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The live action Avengers will probably never do a 'Christmas special' - too expensive, and, y'know, stupid. So, to fill the void, we've instead been graced with an animated kids cartoon equivalent, pitting Earth's Mightiest Heroes against arch-foe Loki in a quest to track down um Santa Claus. And, as you'd imagine, Marvel Super Hero Adventures: Frost Fight, rather than filling the viewer with festive spirit, instead recalls the uncomfortably hallucinogenic madness of the Star Wars Christmas special Lucasfilm would pay any price to have you forget. For Disney's sake, let's hope young Marvel fans have shorter memories
That's not to say that Frost Fight is a complete waste of time. Marvel has really stepped up the production values in their recent animated work, and Frost Fight shines in its relatively fast-paced and intense fight sequences, including working in some creatively designed Frost Giants and other monsters for the heroes to smack around (even if the animators recycle several background or transitional templates, a-la 1960s Spider-Man cartoon, giving the film a visibly cheap look at times by comparison). That said, the film as a whole struggles with a pretty intense identity crisis in terms of how young or old to skew, contrasting the slicker fight choreography with some pretty abrupt 'kid-friendly' tonal shifts poke in the butt/cartoon sound effect/massive double-take, etc. which is thoroughly distracting and vaguely unpleasant throughout.
It doesn't help that the 'quest for Santa Claus' is an unmistakably goofy premise, and it's hard to imagine even younger audiences not raising an eyebrow in disbelief at the disjuncture in plausibility (though I will now always lament never getting to hear Tom Hiddleston suppress a smirk while saying "Santy Claus" in full live action Loki garb). Still, the script handles the silliness as gamely as possible, and there's a certain campy fun in having Santa grounded in Asgardian mythology and we can now look forward to industriously nerdy kids correcting their peers by referring to Santa as 'Jolnir' - as well as a knowing dig at Santa nonbelievers, here represented by both the hyper-logical Iron Man and Loki, both of who are forced to extensively eat their words. 'Tis the season for shaming non-practitioning parents?
That said, the tonal whiplash takes an even more frightening turn at the arrival at the ludicrous land of the Elves. The setting - a flurry of nonsensical candy canes, like Hallmark threw up in the middle of a snowstorm - is rendered a surreal nightmare for adults let alone kids, as gratuitous guest stars Rocket Raccoon and Groot battle a wasteland of sentient, evil gingerbread men and subsequently massacre them, shooting and bashing them to pieces, as the gingerbread men howl in agony. And if this wasn't bad enough, Rocket and Groot are then pursued by the disintegrating, occasionally two-headed 'zombie' gingerbread remains, like a Calvin & Hobbes snowman sequence directed by David Lynch. Anyone deranged enough to think this was suitable viewing for children deserves coal in their stocking indefinitely. There's also some dubious gender politics regarding the 'maternal instincts' of a reptilian behemoth, but even objectionable ideological content in kids programming pales in comparison to the Zombie. Gingerbread. Massacre. I'm shuddering just thinking about it.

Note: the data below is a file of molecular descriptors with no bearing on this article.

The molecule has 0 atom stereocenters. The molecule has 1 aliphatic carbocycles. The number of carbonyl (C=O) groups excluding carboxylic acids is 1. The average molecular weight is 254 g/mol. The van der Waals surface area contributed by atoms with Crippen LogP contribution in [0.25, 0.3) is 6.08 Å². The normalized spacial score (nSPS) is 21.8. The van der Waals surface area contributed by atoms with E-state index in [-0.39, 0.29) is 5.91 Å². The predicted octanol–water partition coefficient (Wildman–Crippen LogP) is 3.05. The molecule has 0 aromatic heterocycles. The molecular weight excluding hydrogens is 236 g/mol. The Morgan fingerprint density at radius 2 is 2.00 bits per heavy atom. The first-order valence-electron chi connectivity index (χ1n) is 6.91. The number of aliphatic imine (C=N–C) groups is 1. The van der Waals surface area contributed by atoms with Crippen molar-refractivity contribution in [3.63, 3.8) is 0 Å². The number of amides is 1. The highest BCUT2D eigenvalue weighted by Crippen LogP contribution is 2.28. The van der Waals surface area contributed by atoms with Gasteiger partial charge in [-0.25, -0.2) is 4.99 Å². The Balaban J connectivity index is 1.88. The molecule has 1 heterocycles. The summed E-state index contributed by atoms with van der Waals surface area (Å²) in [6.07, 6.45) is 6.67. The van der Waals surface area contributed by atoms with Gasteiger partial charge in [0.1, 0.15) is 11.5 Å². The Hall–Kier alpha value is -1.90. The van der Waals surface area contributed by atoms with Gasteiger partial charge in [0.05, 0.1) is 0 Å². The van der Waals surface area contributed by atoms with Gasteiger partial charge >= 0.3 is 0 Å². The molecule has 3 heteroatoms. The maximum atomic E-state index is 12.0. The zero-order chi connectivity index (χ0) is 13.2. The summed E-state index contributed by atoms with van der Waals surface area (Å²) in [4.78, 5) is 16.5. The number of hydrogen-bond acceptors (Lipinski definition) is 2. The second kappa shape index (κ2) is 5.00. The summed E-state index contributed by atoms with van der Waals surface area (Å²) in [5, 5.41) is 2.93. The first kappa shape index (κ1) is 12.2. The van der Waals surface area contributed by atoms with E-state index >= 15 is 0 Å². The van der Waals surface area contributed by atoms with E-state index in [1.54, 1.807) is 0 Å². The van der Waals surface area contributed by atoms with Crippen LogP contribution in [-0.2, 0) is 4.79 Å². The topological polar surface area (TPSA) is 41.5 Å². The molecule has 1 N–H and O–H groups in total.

But in the end, the Avengers lineup is too much fun to ever be a complete write-off. Including Captain Marvel is a fun plug for the upcoming MCU Phase 3, even if the inclusion of requisite teen sidekick Reptil and his vaguely defined dinosaur transformation powers (what ?) is predictably annoying. Mick Wingert does a plausible Robert Downey Jr. impression, though voice vet Kevin Michael Richardson disconcertingly appears to forget to inflect while repeating "I am Groot", while having Fred Tatasciore's Hulk become a Christmas-obsessed carolling pun-machine is disconcerting, at best (Thor uttering war cries while driving Santa's sleigh is a different story altogether, though).
Frost Fight is occasionally fun, though mostly uncomfortably enjoyable in a delirious 'how is this happening' sort of way. It's undeniably one of the more short-sighted and demented Marvel cartoon offerings, and ultimately one worth passing on, save for the most obsessive and forgiving youngsters (and those with a pretty sturdy tolerance for freakish sentient snack food violence, to boot. Seriously. ZOMBIE GINGERBREAD MASSACRE. Yeesh).
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